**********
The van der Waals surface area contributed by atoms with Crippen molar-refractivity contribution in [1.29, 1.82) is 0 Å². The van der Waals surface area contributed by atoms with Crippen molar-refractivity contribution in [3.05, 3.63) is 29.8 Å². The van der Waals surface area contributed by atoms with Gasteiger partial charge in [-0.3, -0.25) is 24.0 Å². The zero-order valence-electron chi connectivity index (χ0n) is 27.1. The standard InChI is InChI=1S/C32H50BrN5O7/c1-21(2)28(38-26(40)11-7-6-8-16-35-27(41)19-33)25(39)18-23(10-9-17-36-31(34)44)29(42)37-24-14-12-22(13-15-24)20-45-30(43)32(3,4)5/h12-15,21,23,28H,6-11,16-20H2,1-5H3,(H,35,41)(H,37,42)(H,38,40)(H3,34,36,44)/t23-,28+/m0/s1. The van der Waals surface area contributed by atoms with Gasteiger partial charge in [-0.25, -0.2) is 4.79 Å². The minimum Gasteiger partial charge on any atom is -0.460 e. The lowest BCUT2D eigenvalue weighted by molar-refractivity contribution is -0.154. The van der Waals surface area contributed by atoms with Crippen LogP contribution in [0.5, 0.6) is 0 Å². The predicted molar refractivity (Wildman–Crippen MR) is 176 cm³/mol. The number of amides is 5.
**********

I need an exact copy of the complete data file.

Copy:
The van der Waals surface area contributed by atoms with Crippen molar-refractivity contribution in [1.29, 1.82) is 0 Å². The van der Waals surface area contributed by atoms with Crippen molar-refractivity contribution in [3.05, 3.63) is 29.8 Å². The van der Waals surface area contributed by atoms with Gasteiger partial charge in [-0.3, -0.25) is 24.0 Å². The zero-order valence-electron chi connectivity index (χ0n) is 27.1. The standard InChI is InChI=1S/C32H50BrN5O7/c1-21(2)28(38-26(40)11-7-6-8-16-35-27(41)19-33)25(39)18-23(10-9-17-36-31(34)44)29(42)37-24-14-12-22(13-15-24)20-45-30(43)32(3,4)5/h12-15,21,23,28H,6-11,16-20H2,1-5H3,(H,35,41)(H,37,42)(H,38,40)(H3,34,36,44)/t23-,28+/m0/s1. The van der Waals surface area contributed by atoms with Gasteiger partial charge in [-0.25, -0.2) is 4.79 Å². The minimum Gasteiger partial charge on any atom is -0.460 e. The lowest BCUT2D eigenvalue weighted by molar-refractivity contribution is -0.154. The van der Waals surface area contributed by atoms with Crippen LogP contribution in [0.5, 0.6) is 0 Å². The predicted molar refractivity (Wildman–Crippen MR) is 176 cm³/mol. The number of amides is 5.